If this self-titled venture is the definitive sound that the band has proclaimed it to be, Palisades very well could have found a niche that might propel the band to new heights. Whatever the case may be, the band is clearly coming into their own at just the right time, making this is one re-branding effort that was well worth the risk.


by Kiel Hauck

kiel_hauckKiel Hauck is the editor in chief at It’s All Dead. Over the past decade, he has been a contributor for multiple online and print publications and was most recently an editor at PopMatters. Kiel currently resides in Indianapolis, IN with his wife and their imaginary pet, Hand Dog. You can follow him on Twitter.

Review: Breathe Carolina – Savages


After 2011’s Hell is What You Make it and the explosion of lead single “Blackout”, it appeared that Breathe Carolina were on the brink of stardom. Having abandoned their early electronica/screamo sound in favor of straight-up synth-laced pop, the duo landed a major record deal with Columbia and were primed for a crossover.

By 2013, Breathe Carolina had already walked away from the label due to an apparent disagreement over creative control. Later in the year, founding member Kyle Evan left the band, leaving David Schmitt as the sole original member.

Now, nearly three years after their near-breakthrough, Breathe Carolina (now comprised of Schmitt and a new backing band) are back to their original home of Fearless Records and have released Savages, a peculiar follow-up, to be sure.

Savages prides itself in its EDM influences, but at its core, it’s a summer pop record with a few oddly placed curveballs. At its best, the album begs for radio play with its infectious dance-pop sound. “Bang it Out” is case-in-point – a fittingly shameless, slightly sultry dance track that features none other than mindless pop poster children, Karmin.

It’s these moments that allow the listener to roll down the window, turn up the stereo and let the pulsing synth, womping bassline and catchy hook sing the sounds of summer. For better or worse, this is where Breathe Carolina excels and is the sole reason for their near-mainstream breakthrough.

However, with every dose of sugar provided by Savages, there’s a heavy-handed helping of sobering salt. On “Sellouts”, Schmitt decides to take issue with fans who long for the “good ol’ days”, going full metalcore with the help of Asking Alexandria screamer Danny Worsnop. There’s a clear sneer implied as Schmitt sings “You’re fascinated with the old me / And I bet you hate it when we don’t scream / You’re stuck in the past and I’m not looking back”.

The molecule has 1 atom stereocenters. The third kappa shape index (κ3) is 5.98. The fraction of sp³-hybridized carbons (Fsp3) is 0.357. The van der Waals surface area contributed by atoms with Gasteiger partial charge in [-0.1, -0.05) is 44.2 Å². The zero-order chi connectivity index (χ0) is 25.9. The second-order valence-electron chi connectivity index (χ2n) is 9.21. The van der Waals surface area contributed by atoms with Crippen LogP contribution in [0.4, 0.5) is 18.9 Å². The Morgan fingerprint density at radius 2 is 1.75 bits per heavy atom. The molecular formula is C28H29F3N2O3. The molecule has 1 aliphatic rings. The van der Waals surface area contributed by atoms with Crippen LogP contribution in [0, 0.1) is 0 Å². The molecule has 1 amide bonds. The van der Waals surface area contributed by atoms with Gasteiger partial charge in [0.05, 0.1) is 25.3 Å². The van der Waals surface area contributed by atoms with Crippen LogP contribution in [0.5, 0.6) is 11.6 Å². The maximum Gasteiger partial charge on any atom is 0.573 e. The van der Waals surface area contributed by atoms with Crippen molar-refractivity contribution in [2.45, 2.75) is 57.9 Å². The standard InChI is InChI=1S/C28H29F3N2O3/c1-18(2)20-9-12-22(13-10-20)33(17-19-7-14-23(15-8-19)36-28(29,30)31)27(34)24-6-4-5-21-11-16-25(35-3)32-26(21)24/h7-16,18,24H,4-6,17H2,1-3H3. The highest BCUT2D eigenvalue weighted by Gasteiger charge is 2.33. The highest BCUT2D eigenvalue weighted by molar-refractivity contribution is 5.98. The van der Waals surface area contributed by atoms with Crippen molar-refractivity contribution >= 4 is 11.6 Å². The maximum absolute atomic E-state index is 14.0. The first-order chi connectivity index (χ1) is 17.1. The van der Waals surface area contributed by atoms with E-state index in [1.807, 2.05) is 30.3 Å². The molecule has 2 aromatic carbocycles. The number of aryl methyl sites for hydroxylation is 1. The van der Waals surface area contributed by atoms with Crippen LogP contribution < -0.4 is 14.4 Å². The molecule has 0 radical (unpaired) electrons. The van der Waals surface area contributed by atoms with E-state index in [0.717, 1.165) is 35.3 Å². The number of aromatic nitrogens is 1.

We get the irony. The reasons requiring this indiscreet moment remain unclear, but one thing’s for certain – David Schmitt and the rest of Breathe Carolina don’t care what you or some major label executive think. They’re going to do whatever they want, thank you very much.

That’s all good and well and perfectly within an artist’s right. But why muddy the clean water for the sake of sarcasm or statement? The truth is, so much of Savages is right within Breathe Carolina’s wheelhouse that any good swing could produce a hit. Opener “Bury Me” is catchy as hell, while “Shots Fired” weaves a slower beat without losing any movement. “Shadows” is a refreshingly dark and painful track juxtaposed by its pulsing tempo.

Others songs sound lazy and uninspired. “Chasing Hearts” relies far too much on the vocals and R&B vibe of Tyler Carter. The album’s title track flashes moments of promise before becoming too convoluted, often sounding more engaging during the brief music-only interludes. Other tracks flirt with a pleasing dance-pop vibe before retreating from accessibility, seemingly for the sake of experimentation.

If Schmitt’s statement on Savages is that he doesn’t feel a need to please anyone but himself, he may have done just that. All in all, the album has a few bright spots that highlight the group’s affinity for crafting catchy pop songs while remaining stubbornly unwilling to embrace that very knack.

That is to say, Savages sounds very much like a Breathe Carolina album. Pick out a few of the bangers and skip the rest. As long as the group chooses to keep eager listeners at an arm’s distance, this is likely the best we’ll get.


by Kiel Hauck

kiel_hauckKiel Hauck is the editor in chief at It’s All Dead. Over the past decade, he has been a contributor for multiple online and print publications and was most recently an editor at PopMatters. Kiel currently resides in Indianapolis, IN with his wife and their imaginary pet, Hand Dog. You can follow him on Twitter.